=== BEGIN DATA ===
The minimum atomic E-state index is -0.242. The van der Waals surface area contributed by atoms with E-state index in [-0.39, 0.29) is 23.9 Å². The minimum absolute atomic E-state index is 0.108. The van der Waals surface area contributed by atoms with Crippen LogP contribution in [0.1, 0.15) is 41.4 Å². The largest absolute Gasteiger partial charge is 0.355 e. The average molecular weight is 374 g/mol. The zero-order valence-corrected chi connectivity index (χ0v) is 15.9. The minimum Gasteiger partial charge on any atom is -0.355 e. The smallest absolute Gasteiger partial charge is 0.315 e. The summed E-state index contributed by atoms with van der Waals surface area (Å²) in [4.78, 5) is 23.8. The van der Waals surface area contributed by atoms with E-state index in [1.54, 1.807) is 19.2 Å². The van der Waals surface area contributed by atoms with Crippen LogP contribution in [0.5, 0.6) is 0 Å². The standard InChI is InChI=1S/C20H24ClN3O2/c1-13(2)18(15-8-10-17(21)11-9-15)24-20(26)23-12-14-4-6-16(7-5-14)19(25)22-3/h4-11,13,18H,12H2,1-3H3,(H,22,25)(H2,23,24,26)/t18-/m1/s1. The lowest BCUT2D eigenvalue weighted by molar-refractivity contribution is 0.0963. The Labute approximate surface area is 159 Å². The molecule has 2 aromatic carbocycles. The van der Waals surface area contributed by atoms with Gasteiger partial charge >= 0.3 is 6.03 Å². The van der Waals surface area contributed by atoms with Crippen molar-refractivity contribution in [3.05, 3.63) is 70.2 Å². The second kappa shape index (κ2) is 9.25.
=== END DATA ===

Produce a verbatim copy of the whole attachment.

The minimum atomic E-state index is -0.242. The van der Waals surface area contributed by atoms with E-state index in [-0.39, 0.29) is 23.9 Å². The minimum absolute atomic E-state index is 0.108. The van der Waals surface area contributed by atoms with Crippen LogP contribution in [0.1, 0.15) is 41.4 Å². The largest absolute Gasteiger partial charge is 0.355 e. The average molecular weight is 374 g/mol. The zero-order valence-corrected chi connectivity index (χ0v) is 15.9. The minimum Gasteiger partial charge on any atom is -0.355 e. The smallest absolute Gasteiger partial charge is 0.315 e. The summed E-state index contributed by atoms with van der Waals surface area (Å²) in [4.78, 5) is 23.8. The van der Waals surface area contributed by atoms with E-state index in [1.54, 1.807) is 19.2 Å². The van der Waals surface area contributed by atoms with Crippen LogP contribution in [0.5, 0.6) is 0 Å². The standard InChI is InChI=1S/C20H24ClN3O2/c1-13(2)18(15-8-10-17(21)11-9-15)24-20(26)23-12-14-4-6-16(7-5-14)19(25)22-3/h4-11,13,18H,12H2,1-3H3,(H,22,25)(H2,23,24,26)/t18-/m1/s1. The lowest BCUT2D eigenvalue weighted by molar-refractivity contribution is 0.0963. The Labute approximate surface area is 159 Å². The molecule has 2 aromatic carbocycles. The van der Waals surface area contributed by atoms with Gasteiger partial charge >= 0.3 is 6.03 Å². The van der Waals surface area contributed by atoms with Crippen molar-refractivity contribution in [3.05, 3.63) is 70.2 Å². The second kappa shape index (κ2) is 9.25.